MEGAN: I just, I just hate that there are 18-year-old Mormon girls coming across this article, and that they see point two, you know, where I say, “Smile at your husband when he comes in the door from work.” Like, fuck that.
MEGAN: I mean if you feel like smiling, smile, but um, that is not, that’s not partnership. Like and that's not a requirement and, and if it feels like a requirement then that means that there's something to work on. And it's not your smile.
PHIA: One piece of good news: Michelle, our fact checker, heard from HuffPost yesterday and they said if Megan writes them, they will take down her old blog post. I wish I could give that kind of news to everybody else I talked to, and everybody who wrote in. I’m sorry I can’t. Thank you so much for sharing your story. After the break, scouring the internet for lost memories.
ALEX: Welcome back to the show. Hey Phia.
PHIA: Hey guys!
PHIA: So after I talked to all those people who immensely regretted this thing of theirs that was on the internet,
PHIA: I talked to this other guy who has a very different relationship with these types of things. To him, all of the embarrassing moments that you have, those are like precious gems that you should never get rid of.
PHIA: So, his name is Dan Donahoo. And he he was in our End of Year Extravaganza from 2018…. In the Unobtainium section.
PJ: Right. We asked people who were feeling isolated or just far away. Like I think the thing we might have said is the feeling of being on the moon.
PJ: We asked people - whoever felt that way, we wanted to hear from them, where they were.
PHIA: Right. And Dan sent us a message three weeks after his son Kolya had died of an aneurysm.
DAN DONAHOO CALL-IN TAPE: that place you were talking about, I’m calling from it now. My son was downstairs playing Fortnite probably, and he came upstairs and it was a Saturday morning and he said, “I’m feeling a bit dizzy.” And we looked into his eyes and his eyes were going all over the place and he said he started to feel numb and he was losing his balance. And he sat on the couch and I held him while my wife called the ambulance.
PHIA: So a couple weeks ago, Dan got back in touch.
PHIA: Hey, Dan!
DAN: Hey how are you going?
PHIA: I’m good how are you?
DAN: Not too bad.
PHIA: So, what Dan told me was that for the last seven months, he’s been performing this strange kind of detective work. And it all started because Dan was having these moments like multiple times a day where he would picture Kolya -- like blonde hair, handsome face with still a little bit of middle school chub. And Dan imagines him, playing the guitar, sitting on the couch — and he starts to feel so sad that he has like, a mini panic attack.
DAN: But it sort of- Like I like it on a level.
DAN: It's like sometimes I'll chase songs or things that remind me of Kolya or that are connected to us that all that I know will make me cry. Because that feels good, I know that sounds strange, But I want to be in that place.
PHIA: Dan said he wanted to be in that place and he wanted to stay there...because he didn’t want to wake up every morning just feeling mad at the world because his son had died. Instead, he wanted to picture Kolya and just feel sad. And so what Dan decides to do is to try to find every trace of Kolya on the internet.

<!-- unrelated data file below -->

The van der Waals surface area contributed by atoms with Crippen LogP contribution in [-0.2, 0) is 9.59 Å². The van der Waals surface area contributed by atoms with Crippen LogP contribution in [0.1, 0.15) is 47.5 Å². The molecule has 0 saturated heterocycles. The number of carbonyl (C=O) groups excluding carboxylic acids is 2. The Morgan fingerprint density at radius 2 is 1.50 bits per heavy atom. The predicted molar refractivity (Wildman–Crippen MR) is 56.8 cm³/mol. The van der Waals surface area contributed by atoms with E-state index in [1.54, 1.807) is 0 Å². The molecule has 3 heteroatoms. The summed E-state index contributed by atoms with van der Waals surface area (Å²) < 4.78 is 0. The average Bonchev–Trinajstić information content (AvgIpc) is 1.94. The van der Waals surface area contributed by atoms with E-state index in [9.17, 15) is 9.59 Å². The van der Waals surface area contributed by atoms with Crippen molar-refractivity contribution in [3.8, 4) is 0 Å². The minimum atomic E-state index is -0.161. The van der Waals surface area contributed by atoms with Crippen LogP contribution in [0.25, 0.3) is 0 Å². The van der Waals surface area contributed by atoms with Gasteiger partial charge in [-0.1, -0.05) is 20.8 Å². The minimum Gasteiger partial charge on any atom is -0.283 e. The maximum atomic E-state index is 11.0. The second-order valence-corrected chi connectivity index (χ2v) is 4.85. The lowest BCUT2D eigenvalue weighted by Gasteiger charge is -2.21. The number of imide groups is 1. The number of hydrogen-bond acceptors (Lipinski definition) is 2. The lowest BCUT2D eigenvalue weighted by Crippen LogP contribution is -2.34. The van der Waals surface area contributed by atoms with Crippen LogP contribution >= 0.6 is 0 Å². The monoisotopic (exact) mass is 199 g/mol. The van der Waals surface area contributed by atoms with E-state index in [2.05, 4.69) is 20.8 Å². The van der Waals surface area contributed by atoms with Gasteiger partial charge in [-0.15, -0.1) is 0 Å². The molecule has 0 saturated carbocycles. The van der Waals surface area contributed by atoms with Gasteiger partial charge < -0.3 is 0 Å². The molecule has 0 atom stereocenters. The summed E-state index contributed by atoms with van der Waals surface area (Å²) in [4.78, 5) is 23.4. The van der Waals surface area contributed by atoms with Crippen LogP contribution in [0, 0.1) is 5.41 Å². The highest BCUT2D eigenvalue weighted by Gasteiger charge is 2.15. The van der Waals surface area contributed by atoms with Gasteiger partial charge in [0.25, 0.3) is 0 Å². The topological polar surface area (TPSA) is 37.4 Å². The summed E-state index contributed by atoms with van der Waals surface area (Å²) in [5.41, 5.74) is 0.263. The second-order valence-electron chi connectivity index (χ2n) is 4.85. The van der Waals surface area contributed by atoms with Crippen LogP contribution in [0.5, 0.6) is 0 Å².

DAN: When a person dies, the thing that’s become really clear for me is that there are no more memories of that person. That’s it. There’s this line. There’s at least other things that can elicit things that you can find. It probably started with the social media accounts. He was only 15 so he was only just on that precipice of starting his whole social media journey.
DAN: And there's just so little, you know? There's just such there's just not much of it.
PHIA: What Dan does - he starts by just googling his son’s name and like all the different iterations of his son’s name. And different accounts start popping up.
DAN: Oh he's got an Instagram account. Of course I don't know the password to that oh but I might know the password to something else. Oh I set up his e-mail for him when he was younger, maybe I'll be able to use that.
PHIA: Uh huh.
DAN: Like I've scraped everything and every technique I know to find, you know, just even just little things- and questions like why did you sign up for LinkedIn? You know (laughs)? Why- why have you got a LinkedIn account? Like what what possessed you to do that, you know?
PHIA: That's so weird.
DAN: I know, I know. I’ve worked out that a good mate of his also had one, so it’s almost like they must have set them up at the same time. I can’t think why, it could’ve been a school project or it could’ve been a jokey way for them to connect ‘cause they’re in class and the teachers - they’ve blocked out the usual way of communicating so they decided well let’s set up Linkedin, that’s not blocked by the school servers.
PHIA: Oh, that would be pretty clever.
DAN: But then other things other things that you know, are they are I can I can work that way signed up for Facebook.
DAN: It was so he could ask a guy a series of questions about- Kolya loved sneakers. He was shoe guy, you know, it was so he could ask a guy some questions about some shoes that he was selling.
DAN: And then I was like oh he’s on Snapchat. Oh no. Um… there was part of me going, actually that would be interesting. I would even just like to go in there and have a look and understand it. And then I was like well, but it’s a conversational space. And it’s a space that’s very much not of me and I don’t know what he has shared and wha- how that works. Um and I don’t know that I want to see that. I was like um I’ll- I’ll just delete it. That’s gone.
DAN: Get rid of it.